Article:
This article first appeared in the Strathspey & Badenoch Herald and other Scottish Provincial Press publications.
Last week animal rights charities Onekind and The League Against Cruel Sports released footage which showed large-scale culling of mountain hares on grouse moors in the north and north east, including at the Corrybrough Estate in Tomatin, Inverness-shire.
Currently landowners are allowed to shoot hares between August and February, without a license. Shooters are expected to exercise “voluntary restraint.”
This latest evidence once again highlights that it is barbarism, rather than restraint, that is commonly exercised.
Rather perversely, the shooting of Scotland’s iconic mountain hares only takes place to facilitate the shooting of another iconic Scottish species, Grouse.
Landowners claim shooting is to control “large numbers” of mountain hares, yet there is no evidence to support this claim, and no studies have been undertaken to assess the number.
There is a similar lack of evidence to back up the claim that mountain hares spread disease carrying ticks to grouse, yet this is another reason trumpeted for the continued persecution of these beautiful creatures.
Greens raised this matter at First Minister’s Questions last week and were assured that the Scottish Government are urgently engaging with stakeholders to address the serious concerns that we have.
Meetings are all well and good of course, but bold action is required to stop the decimation of this precious species.
I support the calls for a moratorium on the shooting of hares, which would provide the necessary space for research to be carried out on hare numbers. Once this evidence has been compiled and assessed we would then be in a position to discuss the management of the species going forward.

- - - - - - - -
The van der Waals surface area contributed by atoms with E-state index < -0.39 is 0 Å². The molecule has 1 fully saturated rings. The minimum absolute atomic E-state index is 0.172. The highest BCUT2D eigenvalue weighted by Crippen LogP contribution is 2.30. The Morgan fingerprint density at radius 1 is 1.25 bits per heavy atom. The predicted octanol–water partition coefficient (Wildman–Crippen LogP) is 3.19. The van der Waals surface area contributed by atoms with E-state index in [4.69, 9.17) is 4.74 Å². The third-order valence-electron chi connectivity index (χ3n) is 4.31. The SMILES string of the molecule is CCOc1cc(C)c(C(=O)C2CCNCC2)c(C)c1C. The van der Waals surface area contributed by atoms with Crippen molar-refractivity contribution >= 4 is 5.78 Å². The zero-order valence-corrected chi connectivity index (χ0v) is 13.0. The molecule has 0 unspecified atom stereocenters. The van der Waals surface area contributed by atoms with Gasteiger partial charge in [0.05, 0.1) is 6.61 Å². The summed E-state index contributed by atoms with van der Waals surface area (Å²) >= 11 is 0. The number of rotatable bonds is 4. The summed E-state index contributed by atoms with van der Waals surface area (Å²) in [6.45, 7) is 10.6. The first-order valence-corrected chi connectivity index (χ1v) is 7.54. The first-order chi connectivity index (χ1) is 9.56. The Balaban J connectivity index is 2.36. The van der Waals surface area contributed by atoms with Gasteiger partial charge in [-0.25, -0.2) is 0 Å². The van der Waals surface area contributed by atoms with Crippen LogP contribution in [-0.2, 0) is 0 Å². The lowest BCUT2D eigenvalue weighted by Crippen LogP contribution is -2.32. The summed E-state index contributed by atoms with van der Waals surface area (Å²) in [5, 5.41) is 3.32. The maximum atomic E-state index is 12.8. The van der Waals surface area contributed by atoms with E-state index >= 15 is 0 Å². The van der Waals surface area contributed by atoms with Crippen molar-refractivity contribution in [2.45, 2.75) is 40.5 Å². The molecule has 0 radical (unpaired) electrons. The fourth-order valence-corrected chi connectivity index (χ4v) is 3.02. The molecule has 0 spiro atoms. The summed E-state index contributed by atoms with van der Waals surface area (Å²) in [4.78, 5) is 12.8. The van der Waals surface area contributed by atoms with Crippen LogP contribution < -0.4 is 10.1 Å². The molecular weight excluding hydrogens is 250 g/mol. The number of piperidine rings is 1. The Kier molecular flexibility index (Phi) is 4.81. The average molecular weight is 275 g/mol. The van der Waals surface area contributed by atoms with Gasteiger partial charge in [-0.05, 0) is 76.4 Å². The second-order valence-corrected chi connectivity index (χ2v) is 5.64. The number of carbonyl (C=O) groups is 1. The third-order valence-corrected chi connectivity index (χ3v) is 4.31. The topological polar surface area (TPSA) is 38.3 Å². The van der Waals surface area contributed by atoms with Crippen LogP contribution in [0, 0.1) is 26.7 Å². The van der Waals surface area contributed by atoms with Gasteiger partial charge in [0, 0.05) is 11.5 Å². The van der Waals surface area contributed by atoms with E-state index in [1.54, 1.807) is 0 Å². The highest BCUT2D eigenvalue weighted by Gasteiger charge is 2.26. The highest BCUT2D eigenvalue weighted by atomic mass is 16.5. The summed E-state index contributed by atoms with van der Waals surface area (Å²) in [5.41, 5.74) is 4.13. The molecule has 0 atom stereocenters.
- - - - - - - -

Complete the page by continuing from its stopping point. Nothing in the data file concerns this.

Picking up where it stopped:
The introduction of a licensing system for shoots on grouse moors would be a positive step which could be taken by the Scottish Government.
Not only might this protect the hare, such a system could also provide protection to our birds of prey, which all too often mysteriously vanish in proximity to moors, preposterously badged as “sporting estates.”
I don’t find anything particularly sporting about the slaughter of defenceless animals.
One welcome step the Scottish Government could take immediately, which would begin to address some of the serious concerns that exist, would be to address perceptions that Scottish Land and Estates have privileged access to Scottish Ministers.
I don’t believe it is unreasonable to contend that it the landed class have easy access to Ministers, then so should those organisations promoting the welfare of the creatures that are under siege.
In recent years the Scottish Government have taken, somewhat tentatively, but never the less positive, steps toward much needed land reform in Scotland. It’s now time for it to take the next steps to help protect the wonderful biodiversity in the Highlands, which we all have a right to enjoy.